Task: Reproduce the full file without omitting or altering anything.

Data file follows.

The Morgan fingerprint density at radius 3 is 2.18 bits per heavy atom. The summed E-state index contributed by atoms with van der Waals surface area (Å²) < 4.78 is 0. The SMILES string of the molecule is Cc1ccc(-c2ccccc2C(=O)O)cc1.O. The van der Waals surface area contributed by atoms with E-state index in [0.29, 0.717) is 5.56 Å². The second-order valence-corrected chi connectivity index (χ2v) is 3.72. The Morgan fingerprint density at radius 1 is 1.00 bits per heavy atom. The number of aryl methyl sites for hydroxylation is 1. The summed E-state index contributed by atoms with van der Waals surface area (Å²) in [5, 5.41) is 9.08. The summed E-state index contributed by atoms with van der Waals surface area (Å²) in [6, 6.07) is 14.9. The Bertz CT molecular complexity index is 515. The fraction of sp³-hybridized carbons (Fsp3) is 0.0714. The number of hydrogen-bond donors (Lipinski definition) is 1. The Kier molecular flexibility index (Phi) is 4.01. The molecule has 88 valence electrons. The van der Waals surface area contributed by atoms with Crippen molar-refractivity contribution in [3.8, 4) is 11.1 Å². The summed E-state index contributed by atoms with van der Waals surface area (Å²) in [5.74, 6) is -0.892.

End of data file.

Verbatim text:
The Morgan fingerprint density at radius 3 is 2.18 bits per heavy atom. The summed E-state index contributed by atoms with van der Waals surface area (Å²) < 4.78 is 0. The SMILES string of the molecule is Cc1ccc(-c2ccccc2C(=O)O)cc1.O. The van der Waals surface area contributed by atoms with E-state index in [0.29, 0.717) is 5.56 Å². The second-order valence-corrected chi connectivity index (χ2v) is 3.72. The Morgan fingerprint density at radius 1 is 1.00 bits per heavy atom. The number of aryl methyl sites for hydroxylation is 1. The summed E-state index contributed by atoms with van der Waals surface area (Å²) in [5, 5.41) is 9.08. The summed E-state index contributed by atoms with van der Waals surface area (Å²) in [6, 6.07) is 14.9. The Bertz CT molecular complexity index is 515. The fraction of sp³-hybridized carbons (Fsp3) is 0.0714. The number of hydrogen-bond donors (Lipinski definition) is 1. The Kier molecular flexibility index (Phi) is 4.01. The molecule has 88 valence electrons. The van der Waals surface area contributed by atoms with Crippen molar-refractivity contribution in [3.8, 4) is 11.1 Å². The summed E-state index contributed by atoms with van der Waals surface area (Å²) in [5.74, 6) is -0.892.